Apple has responded to concerns spreading across internet blogs regarding the health of Steve Jobs after photos taken Monday at the WWDC conference in San Francisco show him looking a little more frail than usual.
Specifically, the Wall Street Journal points to a headline on the Drudge Report that read "Concern over Apple Steve Jobs’s physical appearance…,” which linked to photos of the chief executive without further comment.
The new iPhone and the way it will be sold look set to shut down a small industry that arose to make the first version of the iconic phone available around the world.
The original iPhone, which launched in June last year, was initially available only in the U.S. and only for use on AT&T Inc.'s network. In little more than a month, however, enterprising hackers found a way to "unlock" the phone to make it usable on other networks, including networks in other countries.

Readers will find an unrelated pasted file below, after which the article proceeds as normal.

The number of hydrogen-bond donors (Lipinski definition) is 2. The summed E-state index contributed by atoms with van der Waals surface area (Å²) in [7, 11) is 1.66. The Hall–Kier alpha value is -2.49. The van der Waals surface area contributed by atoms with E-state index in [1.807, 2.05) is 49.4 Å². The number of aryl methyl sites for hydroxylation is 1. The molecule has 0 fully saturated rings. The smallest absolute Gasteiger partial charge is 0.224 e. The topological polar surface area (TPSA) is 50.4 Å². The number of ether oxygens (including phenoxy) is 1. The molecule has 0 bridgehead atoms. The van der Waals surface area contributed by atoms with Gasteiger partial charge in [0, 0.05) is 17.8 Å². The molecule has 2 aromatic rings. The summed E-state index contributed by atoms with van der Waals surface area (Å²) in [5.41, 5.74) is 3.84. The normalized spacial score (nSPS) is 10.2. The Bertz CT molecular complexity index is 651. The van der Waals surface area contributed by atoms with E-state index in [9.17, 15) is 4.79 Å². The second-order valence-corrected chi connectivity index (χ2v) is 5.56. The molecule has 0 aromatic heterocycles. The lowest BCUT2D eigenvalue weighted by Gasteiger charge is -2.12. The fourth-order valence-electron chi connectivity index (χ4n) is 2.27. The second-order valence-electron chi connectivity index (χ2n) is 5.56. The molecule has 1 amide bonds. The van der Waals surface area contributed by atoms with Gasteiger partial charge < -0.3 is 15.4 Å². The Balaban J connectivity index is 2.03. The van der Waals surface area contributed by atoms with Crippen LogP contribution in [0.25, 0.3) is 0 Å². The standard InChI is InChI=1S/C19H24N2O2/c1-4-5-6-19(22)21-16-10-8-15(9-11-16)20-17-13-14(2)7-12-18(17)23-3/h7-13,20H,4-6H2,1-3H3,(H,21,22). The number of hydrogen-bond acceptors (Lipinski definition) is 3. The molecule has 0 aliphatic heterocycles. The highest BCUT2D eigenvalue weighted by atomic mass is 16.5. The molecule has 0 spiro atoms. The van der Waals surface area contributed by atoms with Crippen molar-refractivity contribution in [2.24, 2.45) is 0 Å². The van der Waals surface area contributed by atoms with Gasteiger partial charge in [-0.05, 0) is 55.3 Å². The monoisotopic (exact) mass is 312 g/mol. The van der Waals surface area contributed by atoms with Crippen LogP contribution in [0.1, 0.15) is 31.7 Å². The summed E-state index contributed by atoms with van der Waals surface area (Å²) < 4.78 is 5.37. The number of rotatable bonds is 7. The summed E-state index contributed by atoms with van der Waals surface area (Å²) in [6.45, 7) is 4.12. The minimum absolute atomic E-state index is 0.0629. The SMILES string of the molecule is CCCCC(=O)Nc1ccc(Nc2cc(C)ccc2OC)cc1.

Apple has released a new version of QuickTime to fix five security issues that could allow hackers to take control of a system via malicious movie or image files.
The QuickTime 7.5 update comes roughly two months after Apple released Version 7.45 to plug 11 security holes in the application. This time around, the update addresses a series of buffer overflows, URL-handling flaws and memory corruption issues affecting Mac OS X and Windows XP and Vista users.
The iPhone 3G will be available in more than 70 countries.
Apple on Monday offered a preview of "Snow Leopard," the next major version of its Mac OS X operating system.
Snow Leopard, which presumably will be designated Mac OS X 10.6 when released in about a year, will focus more on speed and stability than new features. It will be optimized for multicore processors and will be designed to facilitate future Mac platform innovation.